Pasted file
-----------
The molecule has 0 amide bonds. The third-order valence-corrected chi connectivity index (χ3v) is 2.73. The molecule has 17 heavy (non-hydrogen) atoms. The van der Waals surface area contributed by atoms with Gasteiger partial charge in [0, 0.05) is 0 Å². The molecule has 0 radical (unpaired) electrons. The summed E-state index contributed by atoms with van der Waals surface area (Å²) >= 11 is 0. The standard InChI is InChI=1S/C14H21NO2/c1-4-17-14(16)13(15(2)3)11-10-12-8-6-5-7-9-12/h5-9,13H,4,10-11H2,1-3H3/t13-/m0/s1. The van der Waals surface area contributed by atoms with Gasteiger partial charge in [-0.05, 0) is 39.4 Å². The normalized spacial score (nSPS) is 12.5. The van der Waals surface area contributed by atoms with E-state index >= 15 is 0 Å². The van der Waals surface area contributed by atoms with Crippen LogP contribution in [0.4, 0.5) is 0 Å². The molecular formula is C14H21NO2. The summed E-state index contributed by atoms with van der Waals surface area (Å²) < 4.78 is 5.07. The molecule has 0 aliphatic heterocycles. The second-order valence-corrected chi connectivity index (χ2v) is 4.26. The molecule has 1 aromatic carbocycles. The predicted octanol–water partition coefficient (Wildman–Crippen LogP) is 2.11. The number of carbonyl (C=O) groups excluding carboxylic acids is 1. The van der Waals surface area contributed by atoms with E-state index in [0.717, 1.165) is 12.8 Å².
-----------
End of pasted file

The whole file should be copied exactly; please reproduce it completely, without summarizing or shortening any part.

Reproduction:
The molecule has 0 amide bonds. The third-order valence-corrected chi connectivity index (χ3v) is 2.73. The molecule has 17 heavy (non-hydrogen) atoms. The van der Waals surface area contributed by atoms with Gasteiger partial charge in [0, 0.05) is 0 Å². The molecule has 0 radical (unpaired) electrons. The summed E-state index contributed by atoms with van der Waals surface area (Å²) >= 11 is 0. The standard InChI is InChI=1S/C14H21NO2/c1-4-17-14(16)13(15(2)3)11-10-12-8-6-5-7-9-12/h5-9,13H,4,10-11H2,1-3H3/t13-/m0/s1. The van der Waals surface area contributed by atoms with Gasteiger partial charge in [-0.05, 0) is 39.4 Å². The normalized spacial score (nSPS) is 12.5. The van der Waals surface area contributed by atoms with E-state index >= 15 is 0 Å². The van der Waals surface area contributed by atoms with Crippen LogP contribution in [0.4, 0.5) is 0 Å². The molecular formula is C14H21NO2. The summed E-state index contributed by atoms with van der Waals surface area (Å²) < 4.78 is 5.07. The molecule has 0 aliphatic heterocycles. The second-order valence-corrected chi connectivity index (χ2v) is 4.26. The molecule has 1 aromatic carbocycles. The predicted octanol–water partition coefficient (Wildman–Crippen LogP) is 2.11. The number of carbonyl (C=O) groups excluding carboxylic acids is 1. The van der Waals surface area contributed by atoms with E-state index in [0.717, 1.165) is 12.8 Å².